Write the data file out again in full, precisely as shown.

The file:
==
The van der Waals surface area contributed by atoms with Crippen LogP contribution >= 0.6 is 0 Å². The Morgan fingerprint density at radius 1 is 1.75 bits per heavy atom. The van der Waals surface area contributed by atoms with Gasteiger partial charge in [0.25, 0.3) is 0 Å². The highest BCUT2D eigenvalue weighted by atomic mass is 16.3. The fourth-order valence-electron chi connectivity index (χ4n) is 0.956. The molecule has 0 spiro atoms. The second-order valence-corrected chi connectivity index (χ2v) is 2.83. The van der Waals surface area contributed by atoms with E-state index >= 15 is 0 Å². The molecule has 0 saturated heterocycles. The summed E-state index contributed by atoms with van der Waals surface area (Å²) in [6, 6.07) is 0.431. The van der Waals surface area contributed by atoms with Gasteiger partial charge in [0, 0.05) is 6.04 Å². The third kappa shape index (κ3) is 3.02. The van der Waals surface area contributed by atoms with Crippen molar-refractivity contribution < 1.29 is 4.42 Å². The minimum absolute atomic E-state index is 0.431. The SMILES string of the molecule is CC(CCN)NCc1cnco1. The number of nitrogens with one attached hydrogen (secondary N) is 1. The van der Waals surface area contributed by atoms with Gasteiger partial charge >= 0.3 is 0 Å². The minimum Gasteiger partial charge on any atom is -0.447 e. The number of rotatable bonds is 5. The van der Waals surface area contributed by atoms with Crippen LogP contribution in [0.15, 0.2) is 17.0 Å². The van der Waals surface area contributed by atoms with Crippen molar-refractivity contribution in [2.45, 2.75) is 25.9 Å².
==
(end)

The van der Waals surface area contributed by atoms with Crippen LogP contribution >= 0.6 is 0 Å². The Morgan fingerprint density at radius 1 is 1.75 bits per heavy atom. The van der Waals surface area contributed by atoms with Gasteiger partial charge in [0.25, 0.3) is 0 Å². The highest BCUT2D eigenvalue weighted by atomic mass is 16.3. The fourth-order valence-electron chi connectivity index (χ4n) is 0.956. The molecule has 0 spiro atoms. The second-order valence-corrected chi connectivity index (χ2v) is 2.83. The van der Waals surface area contributed by atoms with E-state index >= 15 is 0 Å². The molecule has 0 saturated heterocycles. The summed E-state index contributed by atoms with van der Waals surface area (Å²) in [6, 6.07) is 0.431. The van der Waals surface area contributed by atoms with Gasteiger partial charge in [0, 0.05) is 6.04 Å². The third kappa shape index (κ3) is 3.02. The van der Waals surface area contributed by atoms with Crippen molar-refractivity contribution < 1.29 is 4.42 Å². The minimum absolute atomic E-state index is 0.431. The SMILES string of the molecule is CC(CCN)NCc1cnco1. The number of nitrogens with one attached hydrogen (secondary N) is 1. The van der Waals surface area contributed by atoms with Gasteiger partial charge >= 0.3 is 0 Å². The minimum Gasteiger partial charge on any atom is -0.447 e. The number of rotatable bonds is 5. The van der Waals surface area contributed by atoms with Crippen LogP contribution in [0.15, 0.2) is 17.0 Å². The van der Waals surface area contributed by atoms with Crippen molar-refractivity contribution in [2.45, 2.75) is 25.9 Å².